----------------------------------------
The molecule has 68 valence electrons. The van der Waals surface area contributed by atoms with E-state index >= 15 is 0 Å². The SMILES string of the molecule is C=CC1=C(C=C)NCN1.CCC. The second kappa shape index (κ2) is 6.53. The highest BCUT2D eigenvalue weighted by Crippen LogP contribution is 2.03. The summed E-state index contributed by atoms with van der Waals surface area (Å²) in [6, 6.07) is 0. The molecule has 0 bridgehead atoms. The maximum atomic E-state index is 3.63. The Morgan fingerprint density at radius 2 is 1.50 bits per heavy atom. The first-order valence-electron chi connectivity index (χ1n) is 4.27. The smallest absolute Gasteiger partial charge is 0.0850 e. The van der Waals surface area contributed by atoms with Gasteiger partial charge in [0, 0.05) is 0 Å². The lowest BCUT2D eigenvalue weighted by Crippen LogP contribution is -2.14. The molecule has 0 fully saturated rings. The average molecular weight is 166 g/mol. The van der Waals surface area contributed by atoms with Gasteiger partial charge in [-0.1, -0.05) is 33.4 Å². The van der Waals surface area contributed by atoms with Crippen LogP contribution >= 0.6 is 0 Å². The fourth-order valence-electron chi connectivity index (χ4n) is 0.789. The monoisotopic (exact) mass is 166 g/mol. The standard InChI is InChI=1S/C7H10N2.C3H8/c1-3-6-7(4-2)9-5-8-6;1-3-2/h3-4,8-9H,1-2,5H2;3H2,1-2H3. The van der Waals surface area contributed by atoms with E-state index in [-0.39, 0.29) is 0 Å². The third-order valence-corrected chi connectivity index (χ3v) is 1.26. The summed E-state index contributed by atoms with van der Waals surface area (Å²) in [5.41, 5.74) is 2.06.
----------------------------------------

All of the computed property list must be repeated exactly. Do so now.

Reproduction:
The molecule has 68 valence electrons. The van der Waals surface area contributed by atoms with E-state index >= 15 is 0 Å². The SMILES string of the molecule is C=CC1=C(C=C)NCN1.CCC. The second kappa shape index (κ2) is 6.53. The highest BCUT2D eigenvalue weighted by Crippen LogP contribution is 2.03. The summed E-state index contributed by atoms with van der Waals surface area (Å²) in [6, 6.07) is 0. The molecule has 0 bridgehead atoms. The maximum atomic E-state index is 3.63. The Morgan fingerprint density at radius 2 is 1.50 bits per heavy atom. The first-order valence-electron chi connectivity index (χ1n) is 4.27. The smallest absolute Gasteiger partial charge is 0.0850 e. The van der Waals surface area contributed by atoms with Gasteiger partial charge in [0, 0.05) is 0 Å². The lowest BCUT2D eigenvalue weighted by Crippen LogP contribution is -2.14. The molecule has 0 fully saturated rings. The average molecular weight is 166 g/mol. The van der Waals surface area contributed by atoms with Gasteiger partial charge in [-0.1, -0.05) is 33.4 Å². The van der Waals surface area contributed by atoms with Crippen LogP contribution >= 0.6 is 0 Å². The fourth-order valence-electron chi connectivity index (χ4n) is 0.789. The monoisotopic (exact) mass is 166 g/mol. The standard InChI is InChI=1S/C7H10N2.C3H8/c1-3-6-7(4-2)9-5-8-6;1-3-2/h3-4,8-9H,1-2,5H2;3H2,1-2H3. The van der Waals surface area contributed by atoms with E-state index in [-0.39, 0.29) is 0 Å². The third-order valence-corrected chi connectivity index (χ3v) is 1.26. The summed E-state index contributed by atoms with van der Waals surface area (Å²) in [5.41, 5.74) is 2.06.